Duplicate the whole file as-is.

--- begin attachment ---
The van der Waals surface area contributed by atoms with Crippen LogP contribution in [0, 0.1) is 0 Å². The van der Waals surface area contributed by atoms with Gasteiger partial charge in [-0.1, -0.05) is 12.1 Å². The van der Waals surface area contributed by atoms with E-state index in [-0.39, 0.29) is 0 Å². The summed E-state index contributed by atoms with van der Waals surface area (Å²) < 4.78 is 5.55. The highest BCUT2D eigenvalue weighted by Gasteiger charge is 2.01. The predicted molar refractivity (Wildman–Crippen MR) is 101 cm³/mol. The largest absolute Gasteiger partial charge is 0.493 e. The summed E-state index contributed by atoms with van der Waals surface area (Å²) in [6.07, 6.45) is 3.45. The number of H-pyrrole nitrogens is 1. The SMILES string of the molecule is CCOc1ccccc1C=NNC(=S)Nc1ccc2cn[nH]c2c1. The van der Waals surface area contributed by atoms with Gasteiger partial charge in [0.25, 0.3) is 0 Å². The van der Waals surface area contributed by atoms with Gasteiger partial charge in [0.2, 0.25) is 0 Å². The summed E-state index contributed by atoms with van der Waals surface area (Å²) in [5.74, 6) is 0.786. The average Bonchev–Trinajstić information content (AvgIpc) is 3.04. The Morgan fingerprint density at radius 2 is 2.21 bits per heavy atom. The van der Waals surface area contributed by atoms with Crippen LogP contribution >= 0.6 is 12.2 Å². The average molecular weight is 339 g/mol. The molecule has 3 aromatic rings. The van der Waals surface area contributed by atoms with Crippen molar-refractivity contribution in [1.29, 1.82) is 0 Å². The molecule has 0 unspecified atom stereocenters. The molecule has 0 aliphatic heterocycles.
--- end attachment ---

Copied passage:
The van der Waals surface area contributed by atoms with Crippen LogP contribution in [0, 0.1) is 0 Å². The van der Waals surface area contributed by atoms with Gasteiger partial charge in [-0.1, -0.05) is 12.1 Å². The van der Waals surface area contributed by atoms with E-state index in [-0.39, 0.29) is 0 Å². The summed E-state index contributed by atoms with van der Waals surface area (Å²) < 4.78 is 5.55. The highest BCUT2D eigenvalue weighted by Gasteiger charge is 2.01. The predicted molar refractivity (Wildman–Crippen MR) is 101 cm³/mol. The largest absolute Gasteiger partial charge is 0.493 e. The summed E-state index contributed by atoms with van der Waals surface area (Å²) in [6.07, 6.45) is 3.45. The number of H-pyrrole nitrogens is 1. The SMILES string of the molecule is CCOc1ccccc1C=NNC(=S)Nc1ccc2cn[nH]c2c1. The van der Waals surface area contributed by atoms with Gasteiger partial charge in [0.25, 0.3) is 0 Å². The van der Waals surface area contributed by atoms with Gasteiger partial charge in [0.2, 0.25) is 0 Å². The summed E-state index contributed by atoms with van der Waals surface area (Å²) in [5.74, 6) is 0.786. The average Bonchev–Trinajstić information content (AvgIpc) is 3.04. The Morgan fingerprint density at radius 2 is 2.21 bits per heavy atom. The van der Waals surface area contributed by atoms with Crippen LogP contribution >= 0.6 is 12.2 Å². The average molecular weight is 339 g/mol. The molecule has 3 aromatic rings. The van der Waals surface area contributed by atoms with Crippen molar-refractivity contribution in [1.29, 1.82) is 0 Å². The molecule has 0 unspecified atom stereocenters. The molecule has 0 aliphatic heterocycles.